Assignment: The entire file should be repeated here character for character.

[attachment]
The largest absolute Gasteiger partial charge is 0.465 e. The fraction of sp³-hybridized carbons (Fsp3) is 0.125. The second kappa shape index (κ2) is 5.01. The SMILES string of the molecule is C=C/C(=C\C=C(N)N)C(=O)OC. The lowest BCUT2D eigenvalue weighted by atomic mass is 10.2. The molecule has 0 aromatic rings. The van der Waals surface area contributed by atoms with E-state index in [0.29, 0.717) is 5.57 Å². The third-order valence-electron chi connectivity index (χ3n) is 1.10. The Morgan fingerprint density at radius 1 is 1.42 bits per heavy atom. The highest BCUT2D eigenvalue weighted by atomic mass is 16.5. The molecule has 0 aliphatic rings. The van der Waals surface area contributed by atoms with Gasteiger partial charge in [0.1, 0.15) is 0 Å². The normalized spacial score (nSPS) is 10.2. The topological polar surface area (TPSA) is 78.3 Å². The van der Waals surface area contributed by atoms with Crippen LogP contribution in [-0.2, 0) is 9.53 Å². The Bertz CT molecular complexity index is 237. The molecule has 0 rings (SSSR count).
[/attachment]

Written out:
The largest absolute Gasteiger partial charge is 0.465 e. The fraction of sp³-hybridized carbons (Fsp3) is 0.125. The second kappa shape index (κ2) is 5.01. The SMILES string of the molecule is C=C/C(=C\C=C(N)N)C(=O)OC. The lowest BCUT2D eigenvalue weighted by atomic mass is 10.2. The molecule has 0 aromatic rings. The van der Waals surface area contributed by atoms with E-state index in [0.29, 0.717) is 5.57 Å². The third-order valence-electron chi connectivity index (χ3n) is 1.10. The Morgan fingerprint density at radius 1 is 1.42 bits per heavy atom. The highest BCUT2D eigenvalue weighted by atomic mass is 16.5. The molecule has 0 aliphatic rings. The van der Waals surface area contributed by atoms with Gasteiger partial charge in [0.1, 0.15) is 0 Å². The normalized spacial score (nSPS) is 10.2. The topological polar surface area (TPSA) is 78.3 Å². The van der Waals surface area contributed by atoms with Crippen LogP contribution in [-0.2, 0) is 9.53 Å². The Bertz CT molecular complexity index is 237. The molecule has 0 rings (SSSR count).